State to receive more European Parliament seats after Brexit

MEPs back proposals to redistribute the UK’s seats following its exit from the bloc

Taoiseach Leo Varadkar debates  at the European Parliament in Strasbourg, France. File photograph: AP Photo/Jean-Francois Badias

Taoiseach Leo Varadkar debates at the European Parliament in Strasbourg, France. File photograph: AP Photo/Jean-Francois Badias

 

The State is set for a Brexit bonus of sorts after MEPs on Tuesday backed proposals to allocate two of the seats to be vacated by the UK in the European Parliament to Ireland.

Under the proposals, MEP numbers will be cut from 751 to 705 after Brexit, with 27 of the 73 vacated seats redistributed to current member states.

The decision on Tuesday by the parliament’s constitutional affairs committee will have to be ratified by the full parliament next month, and then, unanimously, by EU leaders.

The State will increase its representation from 11 to 13, the number of French MEPs will grow from 74 to 79, while Spain’s representation will increase from 54 to 59 MEPs.

The committee noted that although Brexit is to take Northern Ireland out of the EU, Northern Ireland citizens, under the Belfast Agreement and the likely Brexit divorce settlement, would retain a right to Irish and therefore EU citizenship.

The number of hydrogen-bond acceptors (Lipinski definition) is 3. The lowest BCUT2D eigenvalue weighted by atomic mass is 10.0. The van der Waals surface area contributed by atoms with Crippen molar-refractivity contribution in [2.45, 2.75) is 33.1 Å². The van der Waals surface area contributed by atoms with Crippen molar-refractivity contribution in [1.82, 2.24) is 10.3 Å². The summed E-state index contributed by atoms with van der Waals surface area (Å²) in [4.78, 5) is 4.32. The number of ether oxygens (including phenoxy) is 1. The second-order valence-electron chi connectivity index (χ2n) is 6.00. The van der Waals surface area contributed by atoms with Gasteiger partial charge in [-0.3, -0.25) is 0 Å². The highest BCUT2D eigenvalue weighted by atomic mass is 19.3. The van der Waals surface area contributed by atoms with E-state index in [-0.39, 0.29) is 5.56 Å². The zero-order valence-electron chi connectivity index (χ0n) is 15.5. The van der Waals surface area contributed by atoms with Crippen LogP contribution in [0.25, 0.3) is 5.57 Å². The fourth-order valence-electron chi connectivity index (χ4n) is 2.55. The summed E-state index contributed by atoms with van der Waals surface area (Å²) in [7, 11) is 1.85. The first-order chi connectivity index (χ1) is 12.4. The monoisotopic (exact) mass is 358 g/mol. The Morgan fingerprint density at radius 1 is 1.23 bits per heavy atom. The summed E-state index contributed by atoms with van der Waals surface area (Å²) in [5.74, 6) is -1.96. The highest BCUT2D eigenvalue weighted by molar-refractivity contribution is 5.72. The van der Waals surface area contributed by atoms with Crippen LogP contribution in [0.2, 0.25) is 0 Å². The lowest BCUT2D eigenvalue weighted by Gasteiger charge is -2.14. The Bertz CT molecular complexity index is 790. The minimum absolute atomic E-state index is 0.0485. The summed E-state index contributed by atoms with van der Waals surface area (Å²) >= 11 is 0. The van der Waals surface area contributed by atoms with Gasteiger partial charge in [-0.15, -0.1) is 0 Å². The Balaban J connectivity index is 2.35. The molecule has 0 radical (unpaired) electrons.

The committee also made provision for up to 46 seats to be allocated either to potential new members, or, for the first time, to a pan-EU list to be voted on throughout the union.

Introducing such a transnational constituency would strengthen the sense of EU citizenship and the European character of elections to parliament, some MEPs argue.

Special summit

A special EU summit late next month has been convened to allow the bloc’s leaders to debate post-Brexit institutional representation, ahead of next year’s European elections. It is thought likely that the leaders will endorse the MEPs’ approach.

Among the proposals they are also likely to endorse is the formalisation of the so-called “Spitzenkandidat” system, under which candidates for the presidency of the European Commission would be nominated by European Parliament groups.

In the last presidential election, the group with the most votes across the EU, the European People’s Party, saw its nominee, Jean-Claude Juncker, duly appointed.